I guess most would admit I am productive. I would not claim I am very successful, but at least the output part of my work world is covered. What really amuses me is the huge self help industry that seems to have little grasp on what helps people succeed or be productive. To me, the simplest advice for being productive is setting out a few goals in the morning and working till you make some sort of progress, no matter how small, towards those goals.
This article in the Business Insider, posted to the Glasgow graduate student network, amused me to no end. Of their six points, I absolutely reject every one of them and do the opposite. The points remind me of the various gurus who run around telling everyone productive people get up at 4am and that is good for you. For some reason this is a “productivity hack“, I will leave them the dawn while I wake up like a normal person when my internal clock tells me to.
1. “Manage your mood.” Not the most objectionable piece of advice but also a bit sanctimonious. Not everyone can manage their mood. Not everyone can get up in the morning and feel good with 30 minutes of meditation. For some, mood swings and highs/lows are important for the creative process. We would all like to manage our moods, but as I wrote about before, academia is the place where you have little control over this process given the dynamics of rejection.
2. “Don’t check email in the morning.” The first thing I do every morning? Check my email and facebook messages on my tablet. I don’t sit and read it, but I do see if there are any problems that developed overnight, especially important given the US-Europe time difference. In modern academia where students are complaining increasingly if you do not respond to an email within 8hrs, not checking email in the morning can be extremely problematic. It is all well and good to avoid distractions before work, but extremely impractical for those that are tethered to email.
3. “Before you try to do it faster, ask whether or not it should be done.” Sounds like great advice for academia. If your Dean, Head, Chair, Colleague, or a Student asks you to do something, ask yourself, are they right? Should you really do it? (sarcasm font) Is this article the six habits of annoying colleagues?
4. “Focus is nothing more that eliminating distractions.” A nice quite workplace might be great for some, but I sit writing this in a busy coffee shop with 9 Chrome windows open and loud music in my ear buds. Distractions are important. Writing for more than 3 hrs in one stop without distractions is impossible. I think this is unhealthy, but I am getting my data from the Shinning.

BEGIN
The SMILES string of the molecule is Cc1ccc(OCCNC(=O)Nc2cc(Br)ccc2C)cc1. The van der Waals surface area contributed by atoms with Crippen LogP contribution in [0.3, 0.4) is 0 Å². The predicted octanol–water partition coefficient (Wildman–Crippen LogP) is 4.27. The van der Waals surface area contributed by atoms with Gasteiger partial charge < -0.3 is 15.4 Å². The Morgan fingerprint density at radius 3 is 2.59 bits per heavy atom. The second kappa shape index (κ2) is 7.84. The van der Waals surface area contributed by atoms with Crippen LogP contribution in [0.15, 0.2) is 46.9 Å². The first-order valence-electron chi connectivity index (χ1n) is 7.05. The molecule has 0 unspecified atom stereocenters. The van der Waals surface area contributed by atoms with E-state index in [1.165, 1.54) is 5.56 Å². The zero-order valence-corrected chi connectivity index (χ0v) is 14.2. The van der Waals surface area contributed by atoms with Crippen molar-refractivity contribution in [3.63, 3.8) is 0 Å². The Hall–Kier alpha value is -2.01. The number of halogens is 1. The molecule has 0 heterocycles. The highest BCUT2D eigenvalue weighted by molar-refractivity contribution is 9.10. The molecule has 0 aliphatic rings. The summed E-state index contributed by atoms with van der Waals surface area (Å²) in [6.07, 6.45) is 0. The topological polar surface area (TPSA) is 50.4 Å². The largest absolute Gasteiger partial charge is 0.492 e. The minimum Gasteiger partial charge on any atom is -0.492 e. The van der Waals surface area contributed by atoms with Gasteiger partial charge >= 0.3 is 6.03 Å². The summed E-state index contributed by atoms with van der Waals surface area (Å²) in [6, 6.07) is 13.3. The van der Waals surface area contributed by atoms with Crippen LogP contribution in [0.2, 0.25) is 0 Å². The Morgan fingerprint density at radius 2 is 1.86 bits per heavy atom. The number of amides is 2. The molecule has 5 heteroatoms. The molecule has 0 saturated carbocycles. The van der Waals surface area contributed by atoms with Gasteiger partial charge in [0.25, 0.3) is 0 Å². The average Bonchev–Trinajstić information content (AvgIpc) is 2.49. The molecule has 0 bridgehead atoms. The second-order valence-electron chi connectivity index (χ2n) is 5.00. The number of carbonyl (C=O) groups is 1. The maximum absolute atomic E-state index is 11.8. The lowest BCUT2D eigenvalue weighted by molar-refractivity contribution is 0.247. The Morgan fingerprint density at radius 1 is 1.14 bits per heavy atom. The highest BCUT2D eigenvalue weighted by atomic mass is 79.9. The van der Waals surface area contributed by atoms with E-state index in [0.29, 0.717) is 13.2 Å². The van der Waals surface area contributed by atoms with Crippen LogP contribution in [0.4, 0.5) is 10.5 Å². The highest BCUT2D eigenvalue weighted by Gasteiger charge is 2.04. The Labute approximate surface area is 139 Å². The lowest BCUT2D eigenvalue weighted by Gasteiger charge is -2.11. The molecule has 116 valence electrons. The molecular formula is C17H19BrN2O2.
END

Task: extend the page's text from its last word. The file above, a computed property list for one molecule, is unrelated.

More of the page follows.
5. “Have a personal system.” I like the part in this section about how winging it is horrible, as if the author does not see the contradiction in telling someone to have a system and then is horrified when that system turns out to be just making it up as they go along. I gave a talk recently at a school in the Northeast and one of the Professors asked me if I needed time to prepare and compose myself before the talk. I said nah, I will just walk in and do it as I always do, just give me a room and a time to go before questions. He got excited and told me he calls this gripping it and ripping it. To each their own. Some prepare meticulously, some just wing it. Point is, there is no such thing are a real system. Just do what is best for you.
6. “Define your goals the night before.” This has to be the absolute worst part of the article. Defining your goals before sleep sounds like the best way to have nasty dreams, worry all night, and stay up watching Antiques Roadshow (or is that just me?). All I do is set out a few goals the morning when I get up. I look at my calendar, see what I have to do and go about my business. The night is for sleeping, not worrying about work.
The general point is there is no real formula for productivity. Most of the gurus are all hacks (I do have one favorite and I will just leave the link here). Some days are incredibly productive and others are spent seeing if you can stop a fire on email (invariably making the problem worse). These gurus who confidently tell you their secrets to success are bluffing. Do you own thing and figure it out the best you can.